• Broadcast revenue is shared equally among all teams.
  • Revenue from licensing deals - everything from jerseys to posters to team-logo beer coolers - is also shared evenly among all teams.
  • Gate revenue is split where the home team keeps 60 percent for each game, while the visiting team gets 40 percent.
On the third point, Habs gets 40 % of 400K when in Phoenix, and Phoenix get 40% of 1.8 Mill when in Montreal?

Habs gate receipts are likely four times that of each of the bottom 10 teams in the league, and two times that of each of the next ten teams. You think they'll give that money away?

Extreme example yes, but it means the top 10 teams in home revenue lose their shirts vs the bottom 10 teams. Will not happen. An 80-20 split maybe.

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12-03-2012, 09:22 AM
  #528
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Originally Posted by Kriss E View Post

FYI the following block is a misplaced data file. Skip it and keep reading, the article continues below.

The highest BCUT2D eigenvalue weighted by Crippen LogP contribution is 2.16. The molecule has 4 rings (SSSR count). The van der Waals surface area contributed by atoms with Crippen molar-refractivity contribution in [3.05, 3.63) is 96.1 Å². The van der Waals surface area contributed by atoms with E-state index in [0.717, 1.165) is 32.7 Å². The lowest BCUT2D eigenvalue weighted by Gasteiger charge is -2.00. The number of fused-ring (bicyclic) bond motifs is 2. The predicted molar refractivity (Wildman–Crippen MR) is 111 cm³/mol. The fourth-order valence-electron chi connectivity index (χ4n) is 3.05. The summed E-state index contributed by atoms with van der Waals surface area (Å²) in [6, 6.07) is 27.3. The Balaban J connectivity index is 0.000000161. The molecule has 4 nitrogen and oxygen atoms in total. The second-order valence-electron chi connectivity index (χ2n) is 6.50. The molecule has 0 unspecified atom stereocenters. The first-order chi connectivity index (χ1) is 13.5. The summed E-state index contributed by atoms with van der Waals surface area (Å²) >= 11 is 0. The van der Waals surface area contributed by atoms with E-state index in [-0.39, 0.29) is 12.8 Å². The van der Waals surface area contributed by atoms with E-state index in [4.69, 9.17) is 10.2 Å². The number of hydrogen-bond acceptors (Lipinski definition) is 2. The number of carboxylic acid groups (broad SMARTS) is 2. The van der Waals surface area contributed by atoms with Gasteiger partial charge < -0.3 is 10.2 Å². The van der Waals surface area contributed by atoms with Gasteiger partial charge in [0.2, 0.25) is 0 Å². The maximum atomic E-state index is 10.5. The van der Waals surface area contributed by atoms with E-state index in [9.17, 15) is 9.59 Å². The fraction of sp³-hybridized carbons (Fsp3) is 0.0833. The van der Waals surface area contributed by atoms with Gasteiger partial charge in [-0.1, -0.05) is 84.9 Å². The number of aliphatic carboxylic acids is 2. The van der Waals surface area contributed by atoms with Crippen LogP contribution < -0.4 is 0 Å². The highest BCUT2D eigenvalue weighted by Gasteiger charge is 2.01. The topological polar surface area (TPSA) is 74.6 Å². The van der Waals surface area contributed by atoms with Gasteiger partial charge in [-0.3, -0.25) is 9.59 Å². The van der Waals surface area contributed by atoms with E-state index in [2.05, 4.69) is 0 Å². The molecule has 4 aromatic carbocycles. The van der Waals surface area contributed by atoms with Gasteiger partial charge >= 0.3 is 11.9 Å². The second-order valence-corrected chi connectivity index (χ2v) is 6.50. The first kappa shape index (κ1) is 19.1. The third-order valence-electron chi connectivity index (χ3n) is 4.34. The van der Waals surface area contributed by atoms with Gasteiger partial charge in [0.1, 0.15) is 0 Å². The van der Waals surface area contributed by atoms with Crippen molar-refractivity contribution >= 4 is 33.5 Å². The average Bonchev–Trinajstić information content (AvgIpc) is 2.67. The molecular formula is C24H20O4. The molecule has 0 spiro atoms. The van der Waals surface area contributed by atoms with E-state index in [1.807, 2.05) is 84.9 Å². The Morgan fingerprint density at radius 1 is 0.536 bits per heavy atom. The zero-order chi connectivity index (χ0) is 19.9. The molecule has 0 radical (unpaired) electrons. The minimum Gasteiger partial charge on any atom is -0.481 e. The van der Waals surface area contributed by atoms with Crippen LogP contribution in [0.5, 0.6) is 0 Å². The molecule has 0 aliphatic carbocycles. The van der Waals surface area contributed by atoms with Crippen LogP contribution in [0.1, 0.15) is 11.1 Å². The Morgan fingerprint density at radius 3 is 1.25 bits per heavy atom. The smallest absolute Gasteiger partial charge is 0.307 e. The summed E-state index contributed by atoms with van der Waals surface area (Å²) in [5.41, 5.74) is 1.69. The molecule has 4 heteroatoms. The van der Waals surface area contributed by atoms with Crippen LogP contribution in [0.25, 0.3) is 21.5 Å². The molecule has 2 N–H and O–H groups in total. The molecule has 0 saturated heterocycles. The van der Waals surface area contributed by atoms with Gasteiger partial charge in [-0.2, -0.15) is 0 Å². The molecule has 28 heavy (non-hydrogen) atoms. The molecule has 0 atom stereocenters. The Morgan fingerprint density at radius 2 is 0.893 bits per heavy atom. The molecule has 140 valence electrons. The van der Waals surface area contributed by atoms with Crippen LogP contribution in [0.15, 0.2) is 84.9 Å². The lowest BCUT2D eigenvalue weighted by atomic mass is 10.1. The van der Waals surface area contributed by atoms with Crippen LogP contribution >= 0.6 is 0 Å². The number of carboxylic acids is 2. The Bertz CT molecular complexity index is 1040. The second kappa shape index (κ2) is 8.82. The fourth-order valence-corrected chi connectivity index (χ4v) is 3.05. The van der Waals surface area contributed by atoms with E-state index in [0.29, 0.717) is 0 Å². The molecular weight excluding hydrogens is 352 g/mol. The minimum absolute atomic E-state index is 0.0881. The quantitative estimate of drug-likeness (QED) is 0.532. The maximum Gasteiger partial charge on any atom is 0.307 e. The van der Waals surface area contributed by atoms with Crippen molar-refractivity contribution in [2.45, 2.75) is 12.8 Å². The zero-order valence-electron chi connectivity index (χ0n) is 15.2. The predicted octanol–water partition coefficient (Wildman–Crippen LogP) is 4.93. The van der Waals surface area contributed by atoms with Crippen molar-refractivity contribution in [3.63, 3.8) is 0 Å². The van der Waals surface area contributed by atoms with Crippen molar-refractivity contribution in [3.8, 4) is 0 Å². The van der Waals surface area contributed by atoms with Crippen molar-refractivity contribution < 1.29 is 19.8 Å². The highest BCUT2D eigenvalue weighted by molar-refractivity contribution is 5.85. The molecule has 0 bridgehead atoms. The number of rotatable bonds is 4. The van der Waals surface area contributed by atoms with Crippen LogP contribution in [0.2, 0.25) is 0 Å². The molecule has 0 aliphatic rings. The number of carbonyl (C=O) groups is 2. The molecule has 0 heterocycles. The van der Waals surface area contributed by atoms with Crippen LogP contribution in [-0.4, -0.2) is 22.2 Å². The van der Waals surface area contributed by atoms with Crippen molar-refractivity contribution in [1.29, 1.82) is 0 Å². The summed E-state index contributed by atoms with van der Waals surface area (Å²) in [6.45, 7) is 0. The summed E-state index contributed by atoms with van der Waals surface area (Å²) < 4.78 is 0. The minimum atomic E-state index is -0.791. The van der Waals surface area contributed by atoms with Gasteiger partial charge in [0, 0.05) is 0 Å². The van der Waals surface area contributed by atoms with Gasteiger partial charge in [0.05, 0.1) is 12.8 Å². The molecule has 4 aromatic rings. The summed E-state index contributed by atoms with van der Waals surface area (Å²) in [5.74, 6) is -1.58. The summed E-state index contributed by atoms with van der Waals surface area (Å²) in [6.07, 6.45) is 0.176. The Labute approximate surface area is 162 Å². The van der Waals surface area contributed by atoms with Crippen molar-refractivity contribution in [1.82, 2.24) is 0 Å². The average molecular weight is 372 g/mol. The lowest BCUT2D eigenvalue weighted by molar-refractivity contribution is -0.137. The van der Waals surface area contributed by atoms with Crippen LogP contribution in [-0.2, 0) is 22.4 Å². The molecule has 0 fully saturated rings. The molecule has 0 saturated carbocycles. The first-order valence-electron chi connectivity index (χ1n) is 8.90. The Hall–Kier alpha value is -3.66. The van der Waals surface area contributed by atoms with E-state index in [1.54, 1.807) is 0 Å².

Let's just stop going in circles and leave it to a disagreement.
DA said it all in his last post, sorry dude. If the NHL wants to 'Partner' with the players, with a salary cap and a cap on share of revenue, it means they are asking the players to share the financial risk of owning teams.

It is evident. And it is why I side with the players. They create team value, and do not profit one penny from the rising value of the team they play for.

To be clear: While being asked to share operational risk, the players share nothing of the proceeds from the sale of their teams for profit. Often, huge profit. Far more than the operational losses of many years of running the team.

If the owners said, we ask you to share our financial risk, and we will pay you a percentage of profit on the sale of this team, then fine.

That is not what is happening, it will never happen, and that is why I can't believe anyone but a Capital owner and Rentier would ever side with the owners in this debacle. Is that you?

If not, it is not in your interest to defend the owners. You are like a factory worker in America who votes Republican because of your beliefs, and against your interests. It has not helped them, and it will not help you.